Blind Melon
Soup


4.0
excellent

Review

by SitarHero USER (33 Reviews)
June 15th, 2011 | 9 replies | 2,757 views


Release Date: 1995 | Tracklist

Review Summary: Gone too soon.

2 of 2 thought this review was well written

Blind Melon were a near ubiquitous presence on early 90's MTV and radio with the song 'No Rain', which was a bouncy and happy-sounding ditty about bi-polar disorder. However, the song and accompanying video, universally known as the Bumblebee-girl video, were so upbeat and sunny that most people overlooked the dark subject matter of the song and its combination of acoustic guitar rhythm, instantly recognizable electric guitar hook and sing-along melody made it the perfect 90's pop-rock classic. However, while peers such as Hootie & The Blowfish seemed intent on churning out the same song over and over again in the hope of holding on to fleeting success and pop-cultural relevance, Blind Melon tired of the song and formula far quicker than their audience, even going so far as to perform the song live in a completely different "stripped away" avatar. It's obvious that the success of the song was seen by the band as cumbersome and hindered their artistic ambititions. Thus, if you are expecting their sophomore album to be a reprise of their first album and contain 'No Rain 2' you're in for a not completely unpleasant surprise.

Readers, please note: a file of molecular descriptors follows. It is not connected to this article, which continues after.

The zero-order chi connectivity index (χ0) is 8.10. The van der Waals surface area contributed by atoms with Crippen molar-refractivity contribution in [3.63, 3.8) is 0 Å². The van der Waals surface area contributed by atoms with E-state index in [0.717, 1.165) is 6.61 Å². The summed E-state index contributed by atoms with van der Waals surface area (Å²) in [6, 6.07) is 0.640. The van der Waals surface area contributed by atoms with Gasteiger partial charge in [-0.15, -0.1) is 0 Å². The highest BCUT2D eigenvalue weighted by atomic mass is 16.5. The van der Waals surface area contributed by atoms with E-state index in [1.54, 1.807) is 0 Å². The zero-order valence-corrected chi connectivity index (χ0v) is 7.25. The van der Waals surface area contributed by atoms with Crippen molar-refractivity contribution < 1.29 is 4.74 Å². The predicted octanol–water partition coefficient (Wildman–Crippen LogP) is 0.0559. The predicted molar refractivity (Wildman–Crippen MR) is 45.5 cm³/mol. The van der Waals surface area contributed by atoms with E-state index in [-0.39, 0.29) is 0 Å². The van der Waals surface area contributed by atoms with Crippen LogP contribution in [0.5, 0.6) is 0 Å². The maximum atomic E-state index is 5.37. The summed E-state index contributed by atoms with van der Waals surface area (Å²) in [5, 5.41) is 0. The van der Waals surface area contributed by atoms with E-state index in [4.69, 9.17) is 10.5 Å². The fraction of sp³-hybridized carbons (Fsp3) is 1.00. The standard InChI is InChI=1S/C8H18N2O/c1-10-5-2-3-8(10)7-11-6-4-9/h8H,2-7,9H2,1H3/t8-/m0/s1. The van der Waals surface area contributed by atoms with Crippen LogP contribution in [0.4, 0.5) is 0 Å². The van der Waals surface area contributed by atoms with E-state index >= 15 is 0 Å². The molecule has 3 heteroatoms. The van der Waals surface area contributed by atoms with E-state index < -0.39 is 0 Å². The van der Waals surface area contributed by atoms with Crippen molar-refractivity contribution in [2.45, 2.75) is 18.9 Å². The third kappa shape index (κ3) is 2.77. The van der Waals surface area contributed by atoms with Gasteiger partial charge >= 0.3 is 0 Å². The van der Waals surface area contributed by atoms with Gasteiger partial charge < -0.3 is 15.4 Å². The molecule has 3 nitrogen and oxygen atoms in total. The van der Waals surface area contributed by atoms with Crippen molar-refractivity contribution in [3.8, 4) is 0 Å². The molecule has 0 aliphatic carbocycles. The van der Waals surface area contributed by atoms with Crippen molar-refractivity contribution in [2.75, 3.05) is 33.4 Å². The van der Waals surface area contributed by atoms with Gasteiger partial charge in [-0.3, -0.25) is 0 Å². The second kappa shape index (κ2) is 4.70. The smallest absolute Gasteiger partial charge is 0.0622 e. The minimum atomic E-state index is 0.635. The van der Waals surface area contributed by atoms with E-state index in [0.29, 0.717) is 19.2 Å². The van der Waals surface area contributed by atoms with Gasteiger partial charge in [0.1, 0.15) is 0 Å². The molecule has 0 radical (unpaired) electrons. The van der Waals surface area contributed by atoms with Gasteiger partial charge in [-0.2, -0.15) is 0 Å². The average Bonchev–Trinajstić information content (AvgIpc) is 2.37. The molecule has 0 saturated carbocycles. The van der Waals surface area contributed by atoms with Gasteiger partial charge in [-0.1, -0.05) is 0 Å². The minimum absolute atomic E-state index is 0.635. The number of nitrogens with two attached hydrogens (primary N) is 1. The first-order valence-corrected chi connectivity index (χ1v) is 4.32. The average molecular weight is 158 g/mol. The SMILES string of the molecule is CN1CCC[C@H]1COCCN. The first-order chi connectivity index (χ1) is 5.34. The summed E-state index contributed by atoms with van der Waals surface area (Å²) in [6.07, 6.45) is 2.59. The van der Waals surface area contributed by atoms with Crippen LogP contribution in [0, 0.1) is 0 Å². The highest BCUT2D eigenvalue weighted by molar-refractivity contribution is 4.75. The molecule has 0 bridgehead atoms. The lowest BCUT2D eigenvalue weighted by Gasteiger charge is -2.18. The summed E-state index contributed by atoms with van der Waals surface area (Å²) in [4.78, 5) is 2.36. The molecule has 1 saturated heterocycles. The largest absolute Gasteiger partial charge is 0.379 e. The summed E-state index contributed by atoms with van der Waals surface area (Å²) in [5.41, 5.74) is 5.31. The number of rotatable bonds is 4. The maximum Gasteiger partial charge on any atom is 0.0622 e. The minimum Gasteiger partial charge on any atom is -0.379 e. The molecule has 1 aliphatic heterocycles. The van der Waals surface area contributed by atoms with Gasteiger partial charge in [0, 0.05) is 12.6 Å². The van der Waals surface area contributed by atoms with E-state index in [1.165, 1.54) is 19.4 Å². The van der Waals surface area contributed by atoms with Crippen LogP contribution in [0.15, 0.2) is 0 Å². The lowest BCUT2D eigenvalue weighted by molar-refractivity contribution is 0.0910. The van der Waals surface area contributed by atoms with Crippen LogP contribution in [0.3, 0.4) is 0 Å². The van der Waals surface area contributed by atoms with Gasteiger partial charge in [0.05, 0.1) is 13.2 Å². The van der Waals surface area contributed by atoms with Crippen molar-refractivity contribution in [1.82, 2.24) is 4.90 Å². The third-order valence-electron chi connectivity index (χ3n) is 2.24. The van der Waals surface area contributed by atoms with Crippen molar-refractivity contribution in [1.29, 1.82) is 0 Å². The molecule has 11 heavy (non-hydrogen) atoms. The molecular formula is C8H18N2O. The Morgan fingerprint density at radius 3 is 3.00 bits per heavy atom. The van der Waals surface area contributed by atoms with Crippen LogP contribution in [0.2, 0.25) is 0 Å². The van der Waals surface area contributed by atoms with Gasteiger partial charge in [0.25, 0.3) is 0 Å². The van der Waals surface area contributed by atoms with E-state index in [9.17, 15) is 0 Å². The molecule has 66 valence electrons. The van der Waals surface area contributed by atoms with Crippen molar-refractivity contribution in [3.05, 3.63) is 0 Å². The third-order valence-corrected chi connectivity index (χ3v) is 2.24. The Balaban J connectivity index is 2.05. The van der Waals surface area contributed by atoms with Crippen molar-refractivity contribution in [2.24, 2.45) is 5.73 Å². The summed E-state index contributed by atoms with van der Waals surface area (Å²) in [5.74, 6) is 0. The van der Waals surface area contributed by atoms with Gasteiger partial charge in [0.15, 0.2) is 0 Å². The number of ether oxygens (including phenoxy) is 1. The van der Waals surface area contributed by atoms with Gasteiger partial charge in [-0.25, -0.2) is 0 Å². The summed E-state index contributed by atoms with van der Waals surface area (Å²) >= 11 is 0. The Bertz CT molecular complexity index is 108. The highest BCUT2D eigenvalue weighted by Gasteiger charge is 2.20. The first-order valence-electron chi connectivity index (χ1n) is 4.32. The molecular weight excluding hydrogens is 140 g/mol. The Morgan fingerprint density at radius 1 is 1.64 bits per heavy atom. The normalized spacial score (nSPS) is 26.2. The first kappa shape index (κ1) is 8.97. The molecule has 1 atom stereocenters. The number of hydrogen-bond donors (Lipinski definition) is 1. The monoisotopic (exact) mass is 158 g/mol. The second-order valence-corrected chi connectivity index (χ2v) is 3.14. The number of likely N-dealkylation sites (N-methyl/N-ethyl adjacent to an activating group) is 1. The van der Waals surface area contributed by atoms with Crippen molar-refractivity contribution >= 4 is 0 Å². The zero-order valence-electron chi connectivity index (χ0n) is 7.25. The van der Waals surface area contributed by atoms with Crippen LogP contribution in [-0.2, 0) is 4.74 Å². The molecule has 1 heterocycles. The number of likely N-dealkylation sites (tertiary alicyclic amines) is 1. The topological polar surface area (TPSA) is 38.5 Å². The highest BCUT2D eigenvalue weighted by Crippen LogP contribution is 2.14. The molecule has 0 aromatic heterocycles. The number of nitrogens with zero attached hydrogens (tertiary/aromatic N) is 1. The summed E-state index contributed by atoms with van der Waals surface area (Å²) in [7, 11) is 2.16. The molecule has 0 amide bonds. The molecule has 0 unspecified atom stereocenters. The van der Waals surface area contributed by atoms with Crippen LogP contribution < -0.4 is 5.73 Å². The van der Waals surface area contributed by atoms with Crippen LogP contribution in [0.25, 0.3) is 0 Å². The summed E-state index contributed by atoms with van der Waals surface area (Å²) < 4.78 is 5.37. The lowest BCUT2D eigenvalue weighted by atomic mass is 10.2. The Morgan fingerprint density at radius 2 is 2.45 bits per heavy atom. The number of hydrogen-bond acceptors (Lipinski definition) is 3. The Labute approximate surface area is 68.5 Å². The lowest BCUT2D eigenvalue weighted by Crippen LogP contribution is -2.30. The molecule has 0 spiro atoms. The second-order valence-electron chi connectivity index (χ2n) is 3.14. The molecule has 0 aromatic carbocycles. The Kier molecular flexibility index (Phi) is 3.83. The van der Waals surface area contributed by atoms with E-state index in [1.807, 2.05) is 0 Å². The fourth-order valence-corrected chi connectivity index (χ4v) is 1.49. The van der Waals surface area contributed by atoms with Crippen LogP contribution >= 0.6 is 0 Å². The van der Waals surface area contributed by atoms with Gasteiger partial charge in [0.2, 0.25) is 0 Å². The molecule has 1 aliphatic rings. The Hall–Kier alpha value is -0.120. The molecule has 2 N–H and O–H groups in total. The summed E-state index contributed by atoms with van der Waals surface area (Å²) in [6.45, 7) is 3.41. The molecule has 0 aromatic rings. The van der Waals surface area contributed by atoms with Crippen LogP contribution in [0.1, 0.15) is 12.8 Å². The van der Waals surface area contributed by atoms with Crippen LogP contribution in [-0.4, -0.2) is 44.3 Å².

The band's musical growth and maturity is immediately apparent. The album is not nearly as predictable, formulaic or accessible as the first album. The individual elements are all pretty much intact; intertwining guitar lines a-la the Rolling Stones, Led Zeppelin-influenced riffs and lead singer Shannon Hoon's distinctive clear tenor voice. However the band shows a willingness to experiment right from the get-go with the almost spoken word intro to 'Galaxie' by Hoon with a brass band backing him up that suddenly kicks into the guitar riff of the song. The band also sees fit to incorporate a kazoo into the jaunty folk-song 'Skinned' told from the perspective of serial-killer Ed Gein and its cheerful craziness, both lyrical and musical, is equal parts creepy and funny.